Tomorrow morning, Friday, July 29, gross domestic product (GDP) data will be released for the second quarter of 2016. The Bureau of Economic Analysis (BEA) of the U.S. Department of Commerce is the U.S. government agency that compiles the GDP data, and in addition to the second quarter data, the BEA will release revised GDP data back to 2013. These revisions happen each year at this time (late July/early August) to take into account revised source data (from the Annual Surveys of Manufacturers, state and local budget data, IRS data on corporate profits, etc.), as well as new or improved data sources that have become available since the last annual update in GDP.
According to the BEA’s blog post on this topic, tomorrow’s update will include revised construction data and better inventory data. The annual revisions also introduce new seasonal factors for the GDP data and its components. As we noted in a recent Weekly Economic Commentary, “GDP Gap,” first quarter GDP has been consistently much weaker than the other quarters of the year; and that suggests, among other things, that there is a problem with the way the BEA adjusts the GDP data for seasonality in the first quarter. The BEA has indicated that it also intends to at least partially address this “residual seasonality” problem in tomorrow’s update.
Every five years or so, the BEA does a comprehensive revision of GDP, going all the way back to 1929. The last one of these comprehensive revisions occurred in 2013 and the next one is set for 2018.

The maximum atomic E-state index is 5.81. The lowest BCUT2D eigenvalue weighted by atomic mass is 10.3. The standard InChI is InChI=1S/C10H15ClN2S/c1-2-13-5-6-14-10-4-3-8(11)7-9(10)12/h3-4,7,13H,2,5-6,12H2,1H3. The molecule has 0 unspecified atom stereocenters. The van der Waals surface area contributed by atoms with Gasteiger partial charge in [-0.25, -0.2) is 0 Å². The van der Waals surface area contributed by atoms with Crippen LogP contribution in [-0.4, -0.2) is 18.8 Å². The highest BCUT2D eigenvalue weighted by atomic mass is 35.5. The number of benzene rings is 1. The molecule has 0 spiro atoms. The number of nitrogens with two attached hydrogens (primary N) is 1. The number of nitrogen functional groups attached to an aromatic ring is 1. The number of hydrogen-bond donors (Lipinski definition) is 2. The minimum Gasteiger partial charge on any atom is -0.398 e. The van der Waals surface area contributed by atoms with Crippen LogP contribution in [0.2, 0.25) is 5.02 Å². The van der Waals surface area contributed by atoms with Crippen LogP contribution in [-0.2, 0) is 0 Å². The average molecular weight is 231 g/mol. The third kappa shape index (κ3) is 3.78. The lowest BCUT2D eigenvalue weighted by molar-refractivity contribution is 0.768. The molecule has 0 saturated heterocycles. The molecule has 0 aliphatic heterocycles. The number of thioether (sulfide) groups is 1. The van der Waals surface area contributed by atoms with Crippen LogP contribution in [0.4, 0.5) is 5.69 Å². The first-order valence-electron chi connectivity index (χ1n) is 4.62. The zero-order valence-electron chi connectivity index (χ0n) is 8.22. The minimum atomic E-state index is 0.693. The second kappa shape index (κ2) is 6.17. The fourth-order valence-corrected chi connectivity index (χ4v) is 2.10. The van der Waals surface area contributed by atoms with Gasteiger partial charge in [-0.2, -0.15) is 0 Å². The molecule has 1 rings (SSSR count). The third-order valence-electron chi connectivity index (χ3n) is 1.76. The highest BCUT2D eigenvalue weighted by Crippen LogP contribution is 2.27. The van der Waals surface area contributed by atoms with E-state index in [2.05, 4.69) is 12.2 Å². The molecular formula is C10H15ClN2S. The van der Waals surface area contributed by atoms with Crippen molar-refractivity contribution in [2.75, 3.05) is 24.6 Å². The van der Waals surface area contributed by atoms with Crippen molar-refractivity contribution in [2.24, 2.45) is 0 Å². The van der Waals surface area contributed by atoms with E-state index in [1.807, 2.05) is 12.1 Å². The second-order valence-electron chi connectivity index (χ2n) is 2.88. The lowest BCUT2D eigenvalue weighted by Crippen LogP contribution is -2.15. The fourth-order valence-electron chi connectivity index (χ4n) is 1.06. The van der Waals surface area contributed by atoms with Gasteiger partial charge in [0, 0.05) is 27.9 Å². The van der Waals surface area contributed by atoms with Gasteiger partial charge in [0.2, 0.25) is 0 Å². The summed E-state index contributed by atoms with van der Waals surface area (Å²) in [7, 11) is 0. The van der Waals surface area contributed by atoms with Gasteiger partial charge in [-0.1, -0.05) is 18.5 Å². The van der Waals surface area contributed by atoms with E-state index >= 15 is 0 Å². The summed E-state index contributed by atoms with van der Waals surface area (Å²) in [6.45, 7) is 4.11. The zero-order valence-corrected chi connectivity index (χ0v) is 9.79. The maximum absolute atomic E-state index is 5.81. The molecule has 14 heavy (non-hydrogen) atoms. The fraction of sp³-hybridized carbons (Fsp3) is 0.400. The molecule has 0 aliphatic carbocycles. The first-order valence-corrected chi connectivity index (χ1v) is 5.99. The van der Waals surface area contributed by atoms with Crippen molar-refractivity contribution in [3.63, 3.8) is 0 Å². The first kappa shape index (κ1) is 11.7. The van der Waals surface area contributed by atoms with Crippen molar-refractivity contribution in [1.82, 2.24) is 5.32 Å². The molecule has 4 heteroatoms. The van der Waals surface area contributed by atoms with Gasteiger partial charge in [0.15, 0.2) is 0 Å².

First quarter GDP growth for 2016 now stands at 1.1% and the consensus estimate for the second quarter is 2.7%, leaving real GDP growth in the first half of the year at just under 2.0%. After the revisions, we would expect that real GDP growth for the first half of 2016 would still be around 2.0%, right at the Federal Open Market Committee’s (FOMC) latest forecast for 2016.
As we noted in our recently published Midyear Outlook 2016: A Vote of Confidence, we expect real GDP growth in the second half of 2016 to accelerate into the 2.0-2.5% range, aided by a dollar tailwind, stable oil prices, steady consumer spending, record high household net worth, and a slowing, but still solid labor market.
Past performance is no guarantee of future results.
The economic forecasts set forth in the presentation may not develop as predicted.
The opinions voiced in this material are for general information only and are not intended to provide or be construed as providing specific investment advice or recommendations for any individual security.
Gross domestic product (GDP) is the monetary value of all the finished goods and services produced within a country’s borders in a specific time period, though GDP is usually calculated on an annual basis. It includes all of private and public consumption, government outlays, investments, and exports less imports that occur within a defined territory.
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